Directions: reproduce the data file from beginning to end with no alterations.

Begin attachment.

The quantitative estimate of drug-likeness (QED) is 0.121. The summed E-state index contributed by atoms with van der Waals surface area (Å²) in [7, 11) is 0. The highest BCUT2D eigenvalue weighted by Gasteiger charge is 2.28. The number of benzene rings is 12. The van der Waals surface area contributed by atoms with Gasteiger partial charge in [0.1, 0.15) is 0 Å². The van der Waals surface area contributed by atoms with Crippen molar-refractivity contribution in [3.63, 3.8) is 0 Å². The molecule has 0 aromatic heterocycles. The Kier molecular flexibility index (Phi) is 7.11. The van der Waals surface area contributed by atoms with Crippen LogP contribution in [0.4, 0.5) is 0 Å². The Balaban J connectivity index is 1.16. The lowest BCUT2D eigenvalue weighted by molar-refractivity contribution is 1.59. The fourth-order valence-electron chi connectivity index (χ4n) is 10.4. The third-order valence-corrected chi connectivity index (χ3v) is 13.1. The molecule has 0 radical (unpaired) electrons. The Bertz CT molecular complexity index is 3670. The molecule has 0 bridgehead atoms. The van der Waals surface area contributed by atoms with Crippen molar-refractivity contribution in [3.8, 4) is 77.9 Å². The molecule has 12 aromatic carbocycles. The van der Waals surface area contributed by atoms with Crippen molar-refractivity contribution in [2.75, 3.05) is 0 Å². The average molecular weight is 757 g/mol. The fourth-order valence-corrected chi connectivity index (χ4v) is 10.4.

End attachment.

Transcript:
The quantitative estimate of drug-likeness (QED) is 0.121. The summed E-state index contributed by atoms with van der Waals surface area (Å²) in [7, 11) is 0. The highest BCUT2D eigenvalue weighted by Gasteiger charge is 2.28. The number of benzene rings is 12. The van der Waals surface area contributed by atoms with Gasteiger partial charge in [0.1, 0.15) is 0 Å². The van der Waals surface area contributed by atoms with Crippen molar-refractivity contribution in [3.63, 3.8) is 0 Å². The molecule has 0 aromatic heterocycles. The Kier molecular flexibility index (Phi) is 7.11. The van der Waals surface area contributed by atoms with Crippen LogP contribution in [0.4, 0.5) is 0 Å². The Balaban J connectivity index is 1.16. The lowest BCUT2D eigenvalue weighted by molar-refractivity contribution is 1.59. The fourth-order valence-electron chi connectivity index (χ4n) is 10.4. The third-order valence-corrected chi connectivity index (χ3v) is 13.1. The molecule has 0 radical (unpaired) electrons. The Bertz CT molecular complexity index is 3670. The molecule has 0 bridgehead atoms. The van der Waals surface area contributed by atoms with Crippen molar-refractivity contribution in [3.8, 4) is 77.9 Å². The molecule has 12 aromatic carbocycles. The van der Waals surface area contributed by atoms with Crippen molar-refractivity contribution in [2.75, 3.05) is 0 Å². The average molecular weight is 757 g/mol. The fourth-order valence-corrected chi connectivity index (χ4v) is 10.4.